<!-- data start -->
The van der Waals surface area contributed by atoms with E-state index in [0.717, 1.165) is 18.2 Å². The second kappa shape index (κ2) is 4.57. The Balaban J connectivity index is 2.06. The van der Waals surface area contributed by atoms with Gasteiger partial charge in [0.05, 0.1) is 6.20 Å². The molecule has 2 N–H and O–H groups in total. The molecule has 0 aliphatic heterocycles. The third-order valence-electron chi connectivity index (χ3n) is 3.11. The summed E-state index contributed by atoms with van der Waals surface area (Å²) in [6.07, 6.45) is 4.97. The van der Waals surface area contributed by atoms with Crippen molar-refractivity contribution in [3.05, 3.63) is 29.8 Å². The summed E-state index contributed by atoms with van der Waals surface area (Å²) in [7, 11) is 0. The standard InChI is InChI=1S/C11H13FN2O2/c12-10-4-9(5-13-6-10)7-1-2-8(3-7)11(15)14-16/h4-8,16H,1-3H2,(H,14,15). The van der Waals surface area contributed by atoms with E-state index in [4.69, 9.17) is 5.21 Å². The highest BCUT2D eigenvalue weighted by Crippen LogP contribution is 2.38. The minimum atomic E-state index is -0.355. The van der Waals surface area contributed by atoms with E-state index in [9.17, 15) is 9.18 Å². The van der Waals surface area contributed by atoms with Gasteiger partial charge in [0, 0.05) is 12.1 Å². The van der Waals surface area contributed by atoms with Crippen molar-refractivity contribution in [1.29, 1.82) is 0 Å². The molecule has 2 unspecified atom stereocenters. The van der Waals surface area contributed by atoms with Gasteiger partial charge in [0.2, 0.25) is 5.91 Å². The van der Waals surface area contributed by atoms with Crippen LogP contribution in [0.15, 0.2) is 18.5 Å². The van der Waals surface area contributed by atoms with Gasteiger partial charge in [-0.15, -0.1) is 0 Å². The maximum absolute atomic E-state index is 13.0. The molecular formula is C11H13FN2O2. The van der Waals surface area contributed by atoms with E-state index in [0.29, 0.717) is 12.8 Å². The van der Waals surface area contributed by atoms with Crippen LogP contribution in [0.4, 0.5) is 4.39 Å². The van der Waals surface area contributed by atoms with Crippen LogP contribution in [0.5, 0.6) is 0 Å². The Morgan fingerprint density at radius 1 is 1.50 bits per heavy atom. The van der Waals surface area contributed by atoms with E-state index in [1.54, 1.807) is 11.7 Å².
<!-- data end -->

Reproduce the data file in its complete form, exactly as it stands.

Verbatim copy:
The van der Waals surface area contributed by atoms with E-state index in [0.717, 1.165) is 18.2 Å². The second kappa shape index (κ2) is 4.57. The Balaban J connectivity index is 2.06. The van der Waals surface area contributed by atoms with Gasteiger partial charge in [0.05, 0.1) is 6.20 Å². The molecule has 2 N–H and O–H groups in total. The molecule has 0 aliphatic heterocycles. The third-order valence-electron chi connectivity index (χ3n) is 3.11. The summed E-state index contributed by atoms with van der Waals surface area (Å²) in [6.07, 6.45) is 4.97. The van der Waals surface area contributed by atoms with Crippen molar-refractivity contribution in [3.05, 3.63) is 29.8 Å². The summed E-state index contributed by atoms with van der Waals surface area (Å²) in [7, 11) is 0. The standard InChI is InChI=1S/C11H13FN2O2/c12-10-4-9(5-13-6-10)7-1-2-8(3-7)11(15)14-16/h4-8,16H,1-3H2,(H,14,15). The van der Waals surface area contributed by atoms with E-state index in [4.69, 9.17) is 5.21 Å². The highest BCUT2D eigenvalue weighted by Crippen LogP contribution is 2.38. The minimum atomic E-state index is -0.355. The van der Waals surface area contributed by atoms with E-state index in [9.17, 15) is 9.18 Å². The van der Waals surface area contributed by atoms with Gasteiger partial charge in [0, 0.05) is 12.1 Å². The van der Waals surface area contributed by atoms with Crippen molar-refractivity contribution in [1.29, 1.82) is 0 Å². The molecule has 2 unspecified atom stereocenters. The van der Waals surface area contributed by atoms with Gasteiger partial charge in [0.2, 0.25) is 5.91 Å². The van der Waals surface area contributed by atoms with Crippen LogP contribution in [0.15, 0.2) is 18.5 Å². The van der Waals surface area contributed by atoms with Gasteiger partial charge in [-0.15, -0.1) is 0 Å². The maximum absolute atomic E-state index is 13.0. The molecular formula is C11H13FN2O2. The van der Waals surface area contributed by atoms with E-state index in [0.29, 0.717) is 12.8 Å². The van der Waals surface area contributed by atoms with Crippen LogP contribution in [0.4, 0.5) is 4.39 Å². The van der Waals surface area contributed by atoms with Crippen LogP contribution in [0.5, 0.6) is 0 Å². The Morgan fingerprint density at radius 1 is 1.50 bits per heavy atom. The van der Waals surface area contributed by atoms with E-state index in [1.54, 1.807) is 11.7 Å².